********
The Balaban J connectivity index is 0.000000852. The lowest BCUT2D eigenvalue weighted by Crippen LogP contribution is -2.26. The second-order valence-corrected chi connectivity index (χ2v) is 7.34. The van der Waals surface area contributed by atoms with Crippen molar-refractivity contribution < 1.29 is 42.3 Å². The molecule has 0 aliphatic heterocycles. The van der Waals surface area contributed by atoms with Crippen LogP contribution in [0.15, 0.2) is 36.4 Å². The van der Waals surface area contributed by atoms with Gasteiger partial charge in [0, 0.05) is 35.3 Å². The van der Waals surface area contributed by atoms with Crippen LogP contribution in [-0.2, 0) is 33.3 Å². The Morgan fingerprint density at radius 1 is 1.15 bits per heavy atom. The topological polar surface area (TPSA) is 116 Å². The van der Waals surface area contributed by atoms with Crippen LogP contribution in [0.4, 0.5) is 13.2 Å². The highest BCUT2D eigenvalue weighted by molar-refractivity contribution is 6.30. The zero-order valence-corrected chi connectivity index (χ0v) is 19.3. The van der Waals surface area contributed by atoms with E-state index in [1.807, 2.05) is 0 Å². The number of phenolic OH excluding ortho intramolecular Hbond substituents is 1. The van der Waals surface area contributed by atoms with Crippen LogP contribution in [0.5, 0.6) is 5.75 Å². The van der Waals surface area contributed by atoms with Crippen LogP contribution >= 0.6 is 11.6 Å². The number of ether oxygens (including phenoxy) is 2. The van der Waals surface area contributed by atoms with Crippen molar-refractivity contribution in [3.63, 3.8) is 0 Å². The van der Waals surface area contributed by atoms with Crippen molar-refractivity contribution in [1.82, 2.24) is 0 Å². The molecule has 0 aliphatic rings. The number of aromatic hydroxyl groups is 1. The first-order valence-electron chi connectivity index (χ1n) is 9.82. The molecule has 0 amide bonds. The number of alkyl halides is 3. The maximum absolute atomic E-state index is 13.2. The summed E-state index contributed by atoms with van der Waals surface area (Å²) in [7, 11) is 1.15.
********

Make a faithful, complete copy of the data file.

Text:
The Balaban J connectivity index is 0.000000852. The lowest BCUT2D eigenvalue weighted by Crippen LogP contribution is -2.26. The second-order valence-corrected chi connectivity index (χ2v) is 7.34. The van der Waals surface area contributed by atoms with Crippen molar-refractivity contribution < 1.29 is 42.3 Å². The molecule has 0 aliphatic heterocycles. The van der Waals surface area contributed by atoms with Crippen LogP contribution in [0.15, 0.2) is 36.4 Å². The van der Waals surface area contributed by atoms with Gasteiger partial charge in [0, 0.05) is 35.3 Å². The van der Waals surface area contributed by atoms with Crippen LogP contribution in [-0.2, 0) is 33.3 Å². The Morgan fingerprint density at radius 1 is 1.15 bits per heavy atom. The topological polar surface area (TPSA) is 116 Å². The van der Waals surface area contributed by atoms with Crippen LogP contribution in [0.4, 0.5) is 13.2 Å². The highest BCUT2D eigenvalue weighted by molar-refractivity contribution is 6.30. The zero-order valence-corrected chi connectivity index (χ0v) is 19.3. The van der Waals surface area contributed by atoms with E-state index in [1.807, 2.05) is 0 Å². The number of phenolic OH excluding ortho intramolecular Hbond substituents is 1. The van der Waals surface area contributed by atoms with Crippen LogP contribution in [0.5, 0.6) is 5.75 Å². The van der Waals surface area contributed by atoms with Crippen LogP contribution >= 0.6 is 11.6 Å². The number of ether oxygens (including phenoxy) is 2. The van der Waals surface area contributed by atoms with Crippen molar-refractivity contribution in [3.63, 3.8) is 0 Å². The van der Waals surface area contributed by atoms with Crippen molar-refractivity contribution in [1.82, 2.24) is 0 Å². The molecule has 0 aliphatic rings. The number of aromatic hydroxyl groups is 1. The first-order valence-electron chi connectivity index (χ1n) is 9.82. The molecule has 0 amide bonds. The number of alkyl halides is 3. The maximum absolute atomic E-state index is 13.2. The summed E-state index contributed by atoms with van der Waals surface area (Å²) in [7, 11) is 1.15.